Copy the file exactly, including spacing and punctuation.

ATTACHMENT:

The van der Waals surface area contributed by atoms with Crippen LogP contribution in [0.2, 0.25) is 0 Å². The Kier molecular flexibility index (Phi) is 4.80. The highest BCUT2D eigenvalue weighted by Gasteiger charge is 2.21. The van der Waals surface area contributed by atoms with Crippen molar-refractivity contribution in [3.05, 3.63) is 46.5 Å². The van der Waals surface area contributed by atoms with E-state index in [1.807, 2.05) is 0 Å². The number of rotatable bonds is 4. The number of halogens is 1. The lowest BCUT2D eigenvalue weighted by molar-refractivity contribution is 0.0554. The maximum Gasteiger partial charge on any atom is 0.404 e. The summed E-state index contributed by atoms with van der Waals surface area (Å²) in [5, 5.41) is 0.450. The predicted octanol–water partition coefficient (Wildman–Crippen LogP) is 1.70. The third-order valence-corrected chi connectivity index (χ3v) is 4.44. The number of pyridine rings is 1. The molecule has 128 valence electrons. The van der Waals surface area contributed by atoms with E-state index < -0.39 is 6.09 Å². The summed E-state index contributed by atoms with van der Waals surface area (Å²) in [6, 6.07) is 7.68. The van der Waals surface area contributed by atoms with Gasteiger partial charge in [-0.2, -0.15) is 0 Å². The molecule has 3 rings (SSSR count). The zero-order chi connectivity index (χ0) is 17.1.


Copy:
The van der Waals surface area contributed by atoms with Crippen LogP contribution in [0.2, 0.25) is 0 Å². The Kier molecular flexibility index (Phi) is 4.80. The highest BCUT2D eigenvalue weighted by Gasteiger charge is 2.21. The van der Waals surface area contributed by atoms with Crippen molar-refractivity contribution in [3.05, 3.63) is 46.5 Å². The van der Waals surface area contributed by atoms with E-state index in [1.807, 2.05) is 0 Å². The number of rotatable bonds is 4. The number of halogens is 1. The lowest BCUT2D eigenvalue weighted by molar-refractivity contribution is 0.0554. The maximum Gasteiger partial charge on any atom is 0.404 e. The summed E-state index contributed by atoms with van der Waals surface area (Å²) in [5, 5.41) is 0.450. The predicted octanol–water partition coefficient (Wildman–Crippen LogP) is 1.70. The third-order valence-corrected chi connectivity index (χ3v) is 4.44. The number of pyridine rings is 1. The molecule has 128 valence electrons. The van der Waals surface area contributed by atoms with E-state index < -0.39 is 6.09 Å². The summed E-state index contributed by atoms with van der Waals surface area (Å²) in [6, 6.07) is 7.68. The van der Waals surface area contributed by atoms with Gasteiger partial charge in [-0.2, -0.15) is 0 Å². The molecule has 3 rings (SSSR count). The zero-order chi connectivity index (χ0) is 17.1.